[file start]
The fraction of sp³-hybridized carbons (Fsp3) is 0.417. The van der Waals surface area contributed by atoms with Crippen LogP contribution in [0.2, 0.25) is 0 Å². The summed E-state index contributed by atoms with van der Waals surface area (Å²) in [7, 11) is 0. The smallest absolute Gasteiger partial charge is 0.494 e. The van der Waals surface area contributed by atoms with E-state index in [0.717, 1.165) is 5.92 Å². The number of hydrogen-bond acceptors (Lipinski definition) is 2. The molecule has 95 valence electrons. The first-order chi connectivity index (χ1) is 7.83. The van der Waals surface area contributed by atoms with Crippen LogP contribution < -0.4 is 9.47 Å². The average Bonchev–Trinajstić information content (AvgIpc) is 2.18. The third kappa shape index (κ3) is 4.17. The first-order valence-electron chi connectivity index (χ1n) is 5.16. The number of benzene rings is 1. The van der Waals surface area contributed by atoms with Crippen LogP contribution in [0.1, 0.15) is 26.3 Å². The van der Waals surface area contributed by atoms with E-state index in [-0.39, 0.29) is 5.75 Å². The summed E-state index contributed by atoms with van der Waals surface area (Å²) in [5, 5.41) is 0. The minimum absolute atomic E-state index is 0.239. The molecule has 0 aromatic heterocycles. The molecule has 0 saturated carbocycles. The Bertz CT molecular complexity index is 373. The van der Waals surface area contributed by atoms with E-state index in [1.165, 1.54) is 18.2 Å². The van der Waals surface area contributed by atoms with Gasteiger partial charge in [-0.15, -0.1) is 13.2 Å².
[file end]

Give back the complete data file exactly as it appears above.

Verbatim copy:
The fraction of sp³-hybridized carbons (Fsp3) is 0.417. The van der Waals surface area contributed by atoms with Crippen LogP contribution in [0.2, 0.25) is 0 Å². The summed E-state index contributed by atoms with van der Waals surface area (Å²) in [7, 11) is 0. The smallest absolute Gasteiger partial charge is 0.494 e. The van der Waals surface area contributed by atoms with E-state index in [0.717, 1.165) is 5.92 Å². The number of hydrogen-bond acceptors (Lipinski definition) is 2. The molecule has 95 valence electrons. The first-order chi connectivity index (χ1) is 7.83. The van der Waals surface area contributed by atoms with Crippen LogP contribution < -0.4 is 9.47 Å². The average Bonchev–Trinajstić information content (AvgIpc) is 2.18. The third kappa shape index (κ3) is 4.17. The first-order valence-electron chi connectivity index (χ1n) is 5.16. The number of benzene rings is 1. The van der Waals surface area contributed by atoms with Crippen LogP contribution in [0.1, 0.15) is 26.3 Å². The van der Waals surface area contributed by atoms with E-state index in [-0.39, 0.29) is 5.75 Å². The summed E-state index contributed by atoms with van der Waals surface area (Å²) in [5, 5.41) is 0. The minimum absolute atomic E-state index is 0.239. The molecule has 0 aromatic heterocycles. The molecule has 0 saturated carbocycles. The Bertz CT molecular complexity index is 373. The van der Waals surface area contributed by atoms with E-state index in [1.165, 1.54) is 18.2 Å². The van der Waals surface area contributed by atoms with Gasteiger partial charge in [-0.15, -0.1) is 13.2 Å².